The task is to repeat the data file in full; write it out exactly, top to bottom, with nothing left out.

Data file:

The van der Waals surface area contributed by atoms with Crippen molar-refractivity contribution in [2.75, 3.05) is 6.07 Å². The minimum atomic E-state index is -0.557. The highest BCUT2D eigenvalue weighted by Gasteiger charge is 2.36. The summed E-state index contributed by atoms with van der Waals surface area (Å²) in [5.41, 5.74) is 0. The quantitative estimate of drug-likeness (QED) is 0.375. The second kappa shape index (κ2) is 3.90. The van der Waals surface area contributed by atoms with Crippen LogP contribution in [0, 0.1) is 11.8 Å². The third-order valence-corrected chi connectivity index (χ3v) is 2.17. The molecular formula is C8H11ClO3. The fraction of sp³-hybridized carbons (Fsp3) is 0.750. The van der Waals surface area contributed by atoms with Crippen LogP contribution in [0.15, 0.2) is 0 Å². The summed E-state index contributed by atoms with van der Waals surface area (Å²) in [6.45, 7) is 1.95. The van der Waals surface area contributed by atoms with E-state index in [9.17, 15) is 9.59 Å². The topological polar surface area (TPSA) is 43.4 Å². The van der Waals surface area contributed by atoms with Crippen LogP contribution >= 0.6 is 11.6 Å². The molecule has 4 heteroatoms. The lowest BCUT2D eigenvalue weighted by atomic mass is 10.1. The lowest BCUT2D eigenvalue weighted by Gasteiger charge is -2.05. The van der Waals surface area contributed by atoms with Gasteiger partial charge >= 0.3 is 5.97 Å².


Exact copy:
The van der Waals surface area contributed by atoms with Crippen molar-refractivity contribution in [2.75, 3.05) is 6.07 Å². The minimum atomic E-state index is -0.557. The highest BCUT2D eigenvalue weighted by Gasteiger charge is 2.36. The summed E-state index contributed by atoms with van der Waals surface area (Å²) in [5.41, 5.74) is 0. The quantitative estimate of drug-likeness (QED) is 0.375. The second kappa shape index (κ2) is 3.90. The van der Waals surface area contributed by atoms with Crippen LogP contribution in [0, 0.1) is 11.8 Å². The third-order valence-corrected chi connectivity index (χ3v) is 2.17. The molecular formula is C8H11ClO3. The fraction of sp³-hybridized carbons (Fsp3) is 0.750. The van der Waals surface area contributed by atoms with Crippen LogP contribution in [0.15, 0.2) is 0 Å². The summed E-state index contributed by atoms with van der Waals surface area (Å²) in [6.45, 7) is 1.95. The van der Waals surface area contributed by atoms with E-state index in [9.17, 15) is 9.59 Å². The topological polar surface area (TPSA) is 43.4 Å². The van der Waals surface area contributed by atoms with Crippen LogP contribution >= 0.6 is 11.6 Å². The molecule has 4 heteroatoms. The lowest BCUT2D eigenvalue weighted by atomic mass is 10.1. The lowest BCUT2D eigenvalue weighted by Gasteiger charge is -2.05. The van der Waals surface area contributed by atoms with Gasteiger partial charge >= 0.3 is 5.97 Å².